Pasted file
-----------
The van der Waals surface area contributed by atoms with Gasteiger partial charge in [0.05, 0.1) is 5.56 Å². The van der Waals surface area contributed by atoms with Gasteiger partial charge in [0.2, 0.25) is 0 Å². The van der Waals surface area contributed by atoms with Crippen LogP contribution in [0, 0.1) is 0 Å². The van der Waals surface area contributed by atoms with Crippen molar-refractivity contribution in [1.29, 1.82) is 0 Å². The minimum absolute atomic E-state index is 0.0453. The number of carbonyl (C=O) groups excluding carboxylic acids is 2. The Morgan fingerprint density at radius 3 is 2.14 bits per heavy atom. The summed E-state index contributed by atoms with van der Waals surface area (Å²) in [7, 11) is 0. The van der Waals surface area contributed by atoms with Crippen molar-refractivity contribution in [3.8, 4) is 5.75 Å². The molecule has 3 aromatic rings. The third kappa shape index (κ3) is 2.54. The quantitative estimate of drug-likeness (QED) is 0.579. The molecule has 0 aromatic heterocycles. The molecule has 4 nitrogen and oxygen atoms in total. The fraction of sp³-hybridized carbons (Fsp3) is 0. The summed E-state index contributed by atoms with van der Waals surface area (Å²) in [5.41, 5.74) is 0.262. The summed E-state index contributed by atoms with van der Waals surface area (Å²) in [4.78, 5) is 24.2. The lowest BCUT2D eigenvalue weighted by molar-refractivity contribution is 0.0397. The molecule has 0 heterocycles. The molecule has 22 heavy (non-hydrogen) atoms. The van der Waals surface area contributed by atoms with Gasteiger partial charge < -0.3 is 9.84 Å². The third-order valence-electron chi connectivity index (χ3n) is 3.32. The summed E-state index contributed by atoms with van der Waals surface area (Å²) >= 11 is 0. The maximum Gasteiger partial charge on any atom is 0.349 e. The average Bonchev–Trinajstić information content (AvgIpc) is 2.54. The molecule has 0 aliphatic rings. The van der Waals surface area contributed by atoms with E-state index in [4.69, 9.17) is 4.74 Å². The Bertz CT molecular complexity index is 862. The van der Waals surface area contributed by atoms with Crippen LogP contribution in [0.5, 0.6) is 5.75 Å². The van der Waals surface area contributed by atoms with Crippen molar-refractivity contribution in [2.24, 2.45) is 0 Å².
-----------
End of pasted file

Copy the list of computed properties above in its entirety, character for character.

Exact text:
The van der Waals surface area contributed by atoms with Gasteiger partial charge in [0.05, 0.1) is 5.56 Å². The van der Waals surface area contributed by atoms with Gasteiger partial charge in [0.2, 0.25) is 0 Å². The van der Waals surface area contributed by atoms with Crippen LogP contribution in [0, 0.1) is 0 Å². The van der Waals surface area contributed by atoms with Crippen molar-refractivity contribution in [1.29, 1.82) is 0 Å². The minimum absolute atomic E-state index is 0.0453. The number of carbonyl (C=O) groups excluding carboxylic acids is 2. The Morgan fingerprint density at radius 3 is 2.14 bits per heavy atom. The summed E-state index contributed by atoms with van der Waals surface area (Å²) in [7, 11) is 0. The van der Waals surface area contributed by atoms with Crippen molar-refractivity contribution in [3.8, 4) is 5.75 Å². The molecule has 3 aromatic rings. The third kappa shape index (κ3) is 2.54. The quantitative estimate of drug-likeness (QED) is 0.579. The molecule has 0 aromatic heterocycles. The molecule has 4 nitrogen and oxygen atoms in total. The fraction of sp³-hybridized carbons (Fsp3) is 0. The summed E-state index contributed by atoms with van der Waals surface area (Å²) in [5.41, 5.74) is 0.262. The summed E-state index contributed by atoms with van der Waals surface area (Å²) in [4.78, 5) is 24.2. The lowest BCUT2D eigenvalue weighted by molar-refractivity contribution is 0.0397. The molecule has 0 heterocycles. The molecule has 22 heavy (non-hydrogen) atoms. The van der Waals surface area contributed by atoms with Gasteiger partial charge < -0.3 is 9.84 Å². The third-order valence-electron chi connectivity index (χ3n) is 3.32. The summed E-state index contributed by atoms with van der Waals surface area (Å²) >= 11 is 0. The maximum Gasteiger partial charge on any atom is 0.349 e. The average Bonchev–Trinajstić information content (AvgIpc) is 2.54. The molecule has 0 aliphatic rings. The van der Waals surface area contributed by atoms with E-state index in [4.69, 9.17) is 4.74 Å². The Bertz CT molecular complexity index is 862. The van der Waals surface area contributed by atoms with Crippen LogP contribution in [0.5, 0.6) is 5.75 Å². The van der Waals surface area contributed by atoms with Crippen molar-refractivity contribution in [2.24, 2.45) is 0 Å².